Every day is a school day, as a wise person once said. Whilst that’s not particularly enlightening news to children or teachers, it reminds me that there is always something new to learn.
As we go through life, it’s easy to forget how much we come to rely on others. School teaches us many things, as do our parents, siblings and peers, however, have you ever thought about how much you can learn from geese? Robert McNeish was the first to offer this feathered analogy in 1972. It’s stood the test of time because its brilliant, reminds us of the power of the group and community and in this pandemic warrants being told again.
I’m sure you’ve seen geese flying above you at some point. Looking up in the sky to see them form a beautiful ‘V’ pattern as they migrate. This formation isn’t an accident. As each goose flaps its wings, it creates an ‘uplift’ for the birds that follow behind it. For those following behind, this uplift increases the range that they can fly collectively by 71% – a figure so exact it can only be true!
As humans we learn at an early age that flapping our arms fails to result in any sort of uplift. This doesn’t mean we can’t rely on others to help us fly, figuratively at least. Like the geese, when we share a common goal and a sense of community, we can get wherever we’re going, quicker and with less effort. When we can feel, share and feed on each other’s drive to reach our destination, we’ll find that we arrive in style. On your journey now, more than ever, wouldn’t it be great and easier to share the load and flap a little less?
Of course, the ‘V’ formation is a great system for every goose, except the leader. They are out in front, doing the hard work, without any uplifting help from any one goose. Thankfully, the geese have evolved to conquer this problem too. When the leader begins to tire, it eases back into formation and their place, at the head of the flock, is taken by another. It’s a leadership skill they all share. No one has to do it all.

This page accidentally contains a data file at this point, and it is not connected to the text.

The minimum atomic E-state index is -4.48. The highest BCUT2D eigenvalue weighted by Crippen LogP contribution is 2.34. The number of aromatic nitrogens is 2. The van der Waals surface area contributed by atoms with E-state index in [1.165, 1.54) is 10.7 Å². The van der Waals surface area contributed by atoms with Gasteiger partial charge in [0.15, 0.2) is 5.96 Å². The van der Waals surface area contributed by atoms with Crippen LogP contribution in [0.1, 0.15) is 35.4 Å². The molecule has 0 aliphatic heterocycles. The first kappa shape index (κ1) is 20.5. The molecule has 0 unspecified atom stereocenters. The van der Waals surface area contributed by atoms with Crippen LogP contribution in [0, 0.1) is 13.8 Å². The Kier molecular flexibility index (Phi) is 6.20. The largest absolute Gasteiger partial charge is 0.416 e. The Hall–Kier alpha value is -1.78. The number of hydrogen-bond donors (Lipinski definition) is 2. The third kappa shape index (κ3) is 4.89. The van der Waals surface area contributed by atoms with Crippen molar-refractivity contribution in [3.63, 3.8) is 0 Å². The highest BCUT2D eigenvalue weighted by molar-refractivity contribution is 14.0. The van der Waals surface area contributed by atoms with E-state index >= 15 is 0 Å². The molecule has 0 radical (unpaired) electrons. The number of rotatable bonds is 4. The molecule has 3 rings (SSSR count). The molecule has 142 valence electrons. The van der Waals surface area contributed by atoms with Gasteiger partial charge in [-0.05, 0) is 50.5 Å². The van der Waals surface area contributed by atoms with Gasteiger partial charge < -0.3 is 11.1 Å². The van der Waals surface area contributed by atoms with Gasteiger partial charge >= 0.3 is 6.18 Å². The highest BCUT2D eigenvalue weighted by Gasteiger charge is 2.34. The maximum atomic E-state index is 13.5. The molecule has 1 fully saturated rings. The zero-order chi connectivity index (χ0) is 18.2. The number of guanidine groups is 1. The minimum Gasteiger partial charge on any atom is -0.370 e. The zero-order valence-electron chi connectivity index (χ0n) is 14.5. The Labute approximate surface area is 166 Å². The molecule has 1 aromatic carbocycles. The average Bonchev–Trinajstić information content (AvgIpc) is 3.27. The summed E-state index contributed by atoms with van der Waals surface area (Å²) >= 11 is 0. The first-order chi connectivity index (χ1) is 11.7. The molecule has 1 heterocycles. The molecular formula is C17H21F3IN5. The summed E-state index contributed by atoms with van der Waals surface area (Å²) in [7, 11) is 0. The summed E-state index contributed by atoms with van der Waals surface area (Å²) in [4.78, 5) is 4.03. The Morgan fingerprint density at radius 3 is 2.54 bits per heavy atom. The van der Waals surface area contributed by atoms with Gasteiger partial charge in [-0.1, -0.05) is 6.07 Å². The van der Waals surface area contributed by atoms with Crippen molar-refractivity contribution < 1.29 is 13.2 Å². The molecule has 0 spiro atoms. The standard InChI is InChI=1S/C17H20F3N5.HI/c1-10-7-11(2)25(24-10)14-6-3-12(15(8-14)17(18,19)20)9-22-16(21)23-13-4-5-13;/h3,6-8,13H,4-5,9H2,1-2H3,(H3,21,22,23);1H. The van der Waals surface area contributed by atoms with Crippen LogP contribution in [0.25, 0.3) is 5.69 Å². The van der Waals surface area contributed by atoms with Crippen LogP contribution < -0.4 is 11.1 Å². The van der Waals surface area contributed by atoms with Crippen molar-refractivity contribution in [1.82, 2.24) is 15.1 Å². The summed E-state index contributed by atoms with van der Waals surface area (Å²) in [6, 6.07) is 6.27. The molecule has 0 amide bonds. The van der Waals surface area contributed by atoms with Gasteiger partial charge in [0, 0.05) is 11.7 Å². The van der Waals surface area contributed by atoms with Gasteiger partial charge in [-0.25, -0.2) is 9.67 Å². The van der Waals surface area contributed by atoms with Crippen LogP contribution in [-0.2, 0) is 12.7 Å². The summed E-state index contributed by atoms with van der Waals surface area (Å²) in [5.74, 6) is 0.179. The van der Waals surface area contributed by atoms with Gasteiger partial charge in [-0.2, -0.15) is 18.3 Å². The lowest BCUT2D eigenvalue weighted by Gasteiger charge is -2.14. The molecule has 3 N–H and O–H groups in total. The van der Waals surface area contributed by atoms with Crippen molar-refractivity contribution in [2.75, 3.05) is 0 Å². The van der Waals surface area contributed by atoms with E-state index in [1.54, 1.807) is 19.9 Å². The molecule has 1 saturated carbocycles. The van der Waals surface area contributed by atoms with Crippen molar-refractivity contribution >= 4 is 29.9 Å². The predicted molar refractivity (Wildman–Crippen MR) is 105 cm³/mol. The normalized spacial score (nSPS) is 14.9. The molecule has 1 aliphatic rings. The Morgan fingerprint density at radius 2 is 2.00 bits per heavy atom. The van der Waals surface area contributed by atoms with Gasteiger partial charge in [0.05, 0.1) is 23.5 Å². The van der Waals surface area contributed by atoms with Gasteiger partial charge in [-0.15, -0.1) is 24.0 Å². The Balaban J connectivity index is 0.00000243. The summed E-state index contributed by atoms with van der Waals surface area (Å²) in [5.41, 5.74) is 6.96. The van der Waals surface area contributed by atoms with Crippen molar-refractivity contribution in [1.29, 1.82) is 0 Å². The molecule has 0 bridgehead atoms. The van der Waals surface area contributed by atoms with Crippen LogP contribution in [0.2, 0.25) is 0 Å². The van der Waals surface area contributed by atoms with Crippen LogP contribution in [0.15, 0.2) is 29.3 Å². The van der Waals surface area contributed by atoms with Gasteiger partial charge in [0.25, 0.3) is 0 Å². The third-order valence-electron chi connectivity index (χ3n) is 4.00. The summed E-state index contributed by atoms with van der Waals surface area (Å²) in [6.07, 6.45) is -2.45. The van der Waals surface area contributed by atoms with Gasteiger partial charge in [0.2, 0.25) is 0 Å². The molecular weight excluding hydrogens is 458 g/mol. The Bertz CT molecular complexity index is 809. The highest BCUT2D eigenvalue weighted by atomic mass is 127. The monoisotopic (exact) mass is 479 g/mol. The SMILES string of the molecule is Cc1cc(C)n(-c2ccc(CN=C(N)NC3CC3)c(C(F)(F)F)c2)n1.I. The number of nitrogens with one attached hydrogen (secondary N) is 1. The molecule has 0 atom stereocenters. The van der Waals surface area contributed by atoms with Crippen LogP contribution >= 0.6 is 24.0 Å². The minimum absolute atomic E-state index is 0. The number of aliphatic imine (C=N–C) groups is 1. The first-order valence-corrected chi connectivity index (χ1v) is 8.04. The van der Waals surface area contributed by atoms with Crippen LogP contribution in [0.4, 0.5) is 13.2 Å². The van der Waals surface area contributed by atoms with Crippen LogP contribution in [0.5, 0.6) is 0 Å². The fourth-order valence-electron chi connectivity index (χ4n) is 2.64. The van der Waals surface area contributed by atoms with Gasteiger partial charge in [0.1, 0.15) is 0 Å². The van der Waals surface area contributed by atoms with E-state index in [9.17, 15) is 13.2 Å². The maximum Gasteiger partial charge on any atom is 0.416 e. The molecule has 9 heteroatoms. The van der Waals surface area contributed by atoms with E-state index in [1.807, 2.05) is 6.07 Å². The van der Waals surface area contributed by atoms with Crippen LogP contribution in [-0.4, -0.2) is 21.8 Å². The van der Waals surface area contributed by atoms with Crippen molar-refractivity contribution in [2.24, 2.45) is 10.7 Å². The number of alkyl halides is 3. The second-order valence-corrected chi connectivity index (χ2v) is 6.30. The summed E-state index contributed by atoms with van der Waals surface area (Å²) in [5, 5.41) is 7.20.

As people, some of us are much less comfortable with leading than others, which is absolutely fine. We are, however, all equally interdependent on the skills of others. Each of us will have our own arsenal of unique gifts, talents, skills and resources to draw upon and, when we share them, it can only result in easier and better times. Like the geese, if we take turns in doing the hard work, it can only result in forward motion for all of us. Do you want your life to go backwards? Me neither.
You’ll probably hear the geese long before you see them above you. Their distinctive ‘honk’ serves a greater purpose. Not only do they love the attention it gives them it also offers encouragement to the leaders to keep going and maintain their speed. We do the same thing or, at least, we could. It will help those around us if we replace the ‘honking’ with more verbally eloquent encouragement. When we work in groups, as part of a family or in the community, actively encouraging those around us can motivate everyone. When did you last tell your partner or friend they are doing a great job? A motivated community, however its made up, will make for a much more productive, resilient and happy group.
On their long migration do you think any of the geese are prone to a rebellious streak? That one of them might suddenly think “this whole V thing is a bit dull, I’m going to branch out on my own?” They might think it though they don’t do it. When one does drift out of formation they soon feel the drag and resistance caused by flying alone. It quickly reclaims its place in formation to take full advantage of the support and power of the collective. Thankfully you don’t have to rebel to realise that sticking with and supporting those around us is key to getting us all to where we want to go.
With geese, as with us homo-sapiens, sooner or later there’s going to be a problem along the way – like a pandemic! When you’re flying high, that problem can be very serious. If one of the geese becomes ill, wounded or shot down and has to land, it doesn’t do so alone. Two of the flock will fly down to help and protect their wounded brethren. They will stay by their side until they are able to fly again or until they die. When they restart their journey, they fly in the same, albeit smaller, V formation until they catch up with the others. On the whole, we are smarter than geese. Goose or human, we are definitely stronger together especially in difficult times.
Now you might think I’ve stretched this goose analogy as far as it will go? Not quite. Remember Top Gun? The ‘classic’ 80’s movie all about fighter-jet pilots starring Tom Cruise? Of course you do. The strongest influence on Cruise’s character throughout his life was the bromance with his friend and co-pilot. This man kept Tom’s feet on the ground (figuratively), supported him through the difficult times, watched his back and was there to drive him on to be the best he could be. Remember his name? Nick Bradshaw, although you might know him via his call-sign…. Goose! Think about it.
Isn’t this the perfect time for being, or having, a goose in our lives?
Enjoy the day you create.
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